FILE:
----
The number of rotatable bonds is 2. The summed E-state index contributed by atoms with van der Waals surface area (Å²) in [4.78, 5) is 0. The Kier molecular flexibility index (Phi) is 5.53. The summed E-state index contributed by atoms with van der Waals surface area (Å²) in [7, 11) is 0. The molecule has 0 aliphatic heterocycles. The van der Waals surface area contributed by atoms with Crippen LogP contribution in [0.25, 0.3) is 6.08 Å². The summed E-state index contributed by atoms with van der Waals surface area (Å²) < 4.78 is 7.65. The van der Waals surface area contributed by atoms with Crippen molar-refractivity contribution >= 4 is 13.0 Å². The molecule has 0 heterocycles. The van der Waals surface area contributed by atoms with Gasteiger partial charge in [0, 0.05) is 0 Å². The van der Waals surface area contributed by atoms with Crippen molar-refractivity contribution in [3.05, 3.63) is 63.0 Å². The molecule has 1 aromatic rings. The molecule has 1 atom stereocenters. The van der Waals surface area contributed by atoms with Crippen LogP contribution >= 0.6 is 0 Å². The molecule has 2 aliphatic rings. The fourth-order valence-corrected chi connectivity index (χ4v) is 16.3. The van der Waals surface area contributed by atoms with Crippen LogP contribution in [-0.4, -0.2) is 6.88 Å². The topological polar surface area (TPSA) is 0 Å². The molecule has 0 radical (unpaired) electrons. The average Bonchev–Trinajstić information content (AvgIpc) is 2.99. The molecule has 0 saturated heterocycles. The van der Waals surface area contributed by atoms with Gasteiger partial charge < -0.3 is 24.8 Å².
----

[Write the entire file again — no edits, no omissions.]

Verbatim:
The number of rotatable bonds is 2. The summed E-state index contributed by atoms with van der Waals surface area (Å²) in [4.78, 5) is 0. The Kier molecular flexibility index (Phi) is 5.53. The summed E-state index contributed by atoms with van der Waals surface area (Å²) in [7, 11) is 0. The molecule has 0 aliphatic heterocycles. The van der Waals surface area contributed by atoms with Crippen LogP contribution in [0.25, 0.3) is 6.08 Å². The summed E-state index contributed by atoms with van der Waals surface area (Å²) < 4.78 is 7.65. The van der Waals surface area contributed by atoms with Crippen molar-refractivity contribution >= 4 is 13.0 Å². The molecule has 0 heterocycles. The van der Waals surface area contributed by atoms with Gasteiger partial charge in [0, 0.05) is 0 Å². The van der Waals surface area contributed by atoms with Crippen molar-refractivity contribution in [3.05, 3.63) is 63.0 Å². The molecule has 1 aromatic rings. The molecule has 1 atom stereocenters. The van der Waals surface area contributed by atoms with Crippen LogP contribution >= 0.6 is 0 Å². The molecule has 2 aliphatic rings. The fourth-order valence-corrected chi connectivity index (χ4v) is 16.3. The van der Waals surface area contributed by atoms with Crippen LogP contribution in [-0.4, -0.2) is 6.88 Å². The topological polar surface area (TPSA) is 0 Å². The molecule has 0 radical (unpaired) electrons. The average Bonchev–Trinajstić information content (AvgIpc) is 2.99. The molecule has 0 saturated heterocycles. The van der Waals surface area contributed by atoms with Gasteiger partial charge < -0.3 is 24.8 Å².